We’re a century too late to have our family portraits painted by John Singer Sargent, but Lafayette artist Mary Morvant is giving the grand master a run for his money. She has the rare ability of catching not only likeness but inner light, the soul made visible. Her portraits pay homage to American Impressionism with its gorgeous atmospherics illuminating a figure in harmony with nature and at peace with herself. Morvant studied art and architecture at Louisiana Tech University before continuing her training a the Atlanta School of Art. She now resides in Lafayette. Portrait prices range from a head-and- shoulders rendition for $7,500 to full length paintings at $14,000. For more information call 278-8963. — Mary Tutwiler
The History Channel series Modern Marvels typically focuses on grand architectural and design achievements. That’s not the case with its most recently released DVD box set, Modern Marvels: Engineering Disasters. Unfortunately, south Louisiana features prominently, with segments on the 1980 maelstrom at Lake Peigneur on Jefferson Island and the 1996 Bright Field incident in New Orleans running alongside features on the Exxon Valdez oil spill and the collapse of the 7 World Trade Center building. Another 45-minute episode is devoted entirely to New Orleans’ infrastructure failures in the wake of Hurricane Katrina. The episodes include animation, interviews with eye witnesses and scientists, as well as archival footage of the disasters themselves. The five-disc, 18-episode box set sells for $49.95 and is available through the history channel’s Web site at www.history.com/minisites/modernmarvels. — Nathan Stubbs
BENOIT’S BAYOU TRAIN
Louisiana musicians have contributed to numerous hurricane-related benefits and recorded Rita and Katrina-related songs, but Houma bluesman Tab Benoit was sounding the call before the 2005 storms. Benoit’s the president of Voices of the Wetlands, the nonprofit 501(c)3 and all-star music collective dedicated to drawing attention to coastal land loss. (Benoit was also one of the main subjects of Hurricane on the Bayou, the IMAX documentary that wrapped primary filming pre-Katrina.) Benoit’s new live album, Night Train to Nashville, finds the guitarslinger backed by Louisiana’s LeRoux and joined by special guests Waylon Thibodeaux on fiddler and washboard and Kim Wilson and Johnny Sansone on harp and vocals. From the stripped-down “Fever on the Bayou” to the greasy syncopation of “Moon Comin’ Over the Hill” and the stone blues of the closer “Stackolina,” Benoit keeps the spotlight on south Louisiana with some superb homegrown grooves. Night Train to Nashville retails for $17.98 and is available locally at Barnes & Noble, Best Buy and Circuit City. — Scott Jordan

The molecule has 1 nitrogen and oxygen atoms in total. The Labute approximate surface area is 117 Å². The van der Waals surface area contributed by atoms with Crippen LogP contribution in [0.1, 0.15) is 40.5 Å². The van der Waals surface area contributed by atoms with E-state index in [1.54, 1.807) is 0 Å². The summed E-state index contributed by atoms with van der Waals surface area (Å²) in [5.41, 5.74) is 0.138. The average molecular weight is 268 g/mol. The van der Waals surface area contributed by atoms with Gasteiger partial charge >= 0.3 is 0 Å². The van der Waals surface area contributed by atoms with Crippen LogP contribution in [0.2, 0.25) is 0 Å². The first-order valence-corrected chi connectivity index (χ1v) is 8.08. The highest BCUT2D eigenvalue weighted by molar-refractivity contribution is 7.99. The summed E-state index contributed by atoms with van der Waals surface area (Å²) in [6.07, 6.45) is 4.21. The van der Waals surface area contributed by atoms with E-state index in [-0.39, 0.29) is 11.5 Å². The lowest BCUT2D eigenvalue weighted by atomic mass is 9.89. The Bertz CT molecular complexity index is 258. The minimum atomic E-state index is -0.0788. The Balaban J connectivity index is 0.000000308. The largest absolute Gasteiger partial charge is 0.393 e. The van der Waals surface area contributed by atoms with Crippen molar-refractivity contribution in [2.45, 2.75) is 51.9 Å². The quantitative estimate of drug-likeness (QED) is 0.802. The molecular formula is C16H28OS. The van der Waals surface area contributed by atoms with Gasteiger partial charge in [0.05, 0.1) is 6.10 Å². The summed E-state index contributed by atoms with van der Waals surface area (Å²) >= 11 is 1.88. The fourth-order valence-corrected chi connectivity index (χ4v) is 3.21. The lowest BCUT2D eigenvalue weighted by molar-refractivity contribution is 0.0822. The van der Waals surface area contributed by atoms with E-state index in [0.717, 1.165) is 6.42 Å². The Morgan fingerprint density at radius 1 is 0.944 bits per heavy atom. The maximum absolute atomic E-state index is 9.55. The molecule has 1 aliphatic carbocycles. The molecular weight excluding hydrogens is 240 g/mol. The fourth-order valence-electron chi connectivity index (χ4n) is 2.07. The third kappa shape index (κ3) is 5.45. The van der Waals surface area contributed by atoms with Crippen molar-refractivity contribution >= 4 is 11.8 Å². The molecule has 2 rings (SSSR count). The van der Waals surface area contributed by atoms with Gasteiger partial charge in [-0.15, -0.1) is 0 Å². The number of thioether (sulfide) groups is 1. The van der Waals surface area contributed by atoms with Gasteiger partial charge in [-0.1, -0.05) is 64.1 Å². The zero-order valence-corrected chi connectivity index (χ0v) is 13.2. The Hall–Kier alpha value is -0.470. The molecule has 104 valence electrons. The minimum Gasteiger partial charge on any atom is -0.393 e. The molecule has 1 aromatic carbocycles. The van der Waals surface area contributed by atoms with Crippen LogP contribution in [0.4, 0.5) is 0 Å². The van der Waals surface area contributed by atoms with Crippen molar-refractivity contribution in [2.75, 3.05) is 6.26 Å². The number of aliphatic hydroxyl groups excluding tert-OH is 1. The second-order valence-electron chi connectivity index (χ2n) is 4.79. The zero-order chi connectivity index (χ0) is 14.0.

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NOV 21 Bobby Jindal is headed to Iowa again, the Des Moines Register reports here. The paper outlines what's going on with Bobby's non-campaign for president, and there's a lot of stuff here -- too bad none of it sounds like somebody running Louisiana. Hey, wasn't that the job he wanted?
NOV 21 The end of the term has come for the grand jury investigating a lucrative Medicaid contract and a former state health official's ties to the company that won it, the Advocate reports here, but that doesn't mean the investigation into this stinkiness is over. There are still some things to look into, the lead prosecutor says.
NOV 21 With the passage of two amendments to Louisiana's much-amended constitution (it has been amended almost 200 times now) higher education has an even bigger target on its collective back, columnist Jim Beam opines in this post. Higher ed used to share the spotlight with health care, but that has changed, he says.
NOV 21 Here's a weird one: The Louisiana Cannabis Industry Association has endorsed Bill Cassidy for the U.S. Senate. Apparently, Mary Landrieu said she wouldn't consider support of medical marijuana but Cassidy said he would, WWL reports here.
NOV 21 Solange Knowles, possibly best-known for assaulting her brother-in-law in an elevator while wearing an ugly dress after the Met Ball, got married in the Marigny Opera House this past weekend, the New York Times reports here. Knowles, who has a house in the Faubourg Marigny district and owns a boutique in the Quarter, married Alan Ferguson.
NOV 21 This post on the Fuel Fix blog outlines a $1.4 billion move announced this week by the Apache Corp. that includes the sale of assets in south Louisiana. The company's interests in more than 90,000 acres in south Louisiana are some of the assets being sold, the post reports.
NOV 21 One (possible) positive from Hurricane Katrina is a comprehensive zoning ordinance for New Orleans. Nine years later, we're getting closer to that being finalized, but the current version has some problems. Here's the latest in a series of posts on The Lens in which residents give their views of the draft; this one is more amusing than most.
NOV 21 The new NOLA smoking ordinance is going to harsh your (nicotine) buzz, man. This post on Gambit outlines the high (or low, as the case may be) points: it includes electronic cigarettes and hookahs in its bans; eliminates smoking within 25 feet of any building's public entrance and in any public space - or near any public space - operated by the city.
NOV 20 Politico reports here that Bobby Jindal won't be kept out of the presidential race by anyone else's candidacy. (If he's running, which he's not, 'cause he's not done prayin' on it) So he's not interested in who is running, or what the polls say, or how much money he's got? K.
NOV 20 NOLA Defender's Tiny Daiquiri has a little fun with Bobby Jindal's Meet the Press appearance in this post. Bobby is still prayin' on whether or not he'll run for the job he's been running for over the past three years, Tiny says.
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